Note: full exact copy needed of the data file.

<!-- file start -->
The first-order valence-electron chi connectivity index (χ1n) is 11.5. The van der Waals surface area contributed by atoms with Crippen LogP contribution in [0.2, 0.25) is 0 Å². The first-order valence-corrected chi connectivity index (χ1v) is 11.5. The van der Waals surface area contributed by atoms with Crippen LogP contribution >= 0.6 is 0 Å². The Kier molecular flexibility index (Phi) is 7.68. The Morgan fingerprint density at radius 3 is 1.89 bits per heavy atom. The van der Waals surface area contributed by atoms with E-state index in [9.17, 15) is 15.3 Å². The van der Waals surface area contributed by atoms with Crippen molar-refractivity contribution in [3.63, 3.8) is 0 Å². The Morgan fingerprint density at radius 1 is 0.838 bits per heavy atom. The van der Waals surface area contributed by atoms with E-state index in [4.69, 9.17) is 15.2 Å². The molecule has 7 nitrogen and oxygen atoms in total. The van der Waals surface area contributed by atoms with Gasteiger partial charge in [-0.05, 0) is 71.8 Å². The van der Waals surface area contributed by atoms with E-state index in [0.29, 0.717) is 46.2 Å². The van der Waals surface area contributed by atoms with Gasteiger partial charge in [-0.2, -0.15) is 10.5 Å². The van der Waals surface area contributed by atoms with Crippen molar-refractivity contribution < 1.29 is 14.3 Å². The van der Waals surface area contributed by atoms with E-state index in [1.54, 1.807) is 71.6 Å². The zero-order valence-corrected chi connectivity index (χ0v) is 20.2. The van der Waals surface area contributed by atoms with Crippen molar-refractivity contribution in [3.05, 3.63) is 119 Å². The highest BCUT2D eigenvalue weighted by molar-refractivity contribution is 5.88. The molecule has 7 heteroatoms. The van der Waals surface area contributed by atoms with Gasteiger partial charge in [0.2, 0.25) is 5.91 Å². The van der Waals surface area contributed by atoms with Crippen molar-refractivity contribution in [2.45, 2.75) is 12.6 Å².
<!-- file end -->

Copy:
The first-order valence-electron chi connectivity index (χ1n) is 11.5. The van der Waals surface area contributed by atoms with Crippen LogP contribution in [0.2, 0.25) is 0 Å². The first-order valence-corrected chi connectivity index (χ1v) is 11.5. The van der Waals surface area contributed by atoms with Crippen LogP contribution >= 0.6 is 0 Å². The Kier molecular flexibility index (Phi) is 7.68. The Morgan fingerprint density at radius 3 is 1.89 bits per heavy atom. The van der Waals surface area contributed by atoms with E-state index in [9.17, 15) is 15.3 Å². The van der Waals surface area contributed by atoms with Crippen molar-refractivity contribution in [3.63, 3.8) is 0 Å². The Morgan fingerprint density at radius 1 is 0.838 bits per heavy atom. The van der Waals surface area contributed by atoms with E-state index in [4.69, 9.17) is 15.2 Å². The molecule has 7 nitrogen and oxygen atoms in total. The van der Waals surface area contributed by atoms with Gasteiger partial charge in [-0.05, 0) is 71.8 Å². The van der Waals surface area contributed by atoms with E-state index in [0.29, 0.717) is 46.2 Å². The van der Waals surface area contributed by atoms with Gasteiger partial charge in [-0.2, -0.15) is 10.5 Å². The van der Waals surface area contributed by atoms with Crippen molar-refractivity contribution < 1.29 is 14.3 Å². The van der Waals surface area contributed by atoms with E-state index in [1.54, 1.807) is 71.6 Å². The zero-order valence-corrected chi connectivity index (χ0v) is 20.2. The van der Waals surface area contributed by atoms with Crippen molar-refractivity contribution in [3.05, 3.63) is 119 Å². The highest BCUT2D eigenvalue weighted by molar-refractivity contribution is 5.88. The molecule has 7 heteroatoms. The van der Waals surface area contributed by atoms with Gasteiger partial charge in [0.2, 0.25) is 5.91 Å². The van der Waals surface area contributed by atoms with Crippen molar-refractivity contribution in [2.45, 2.75) is 12.6 Å².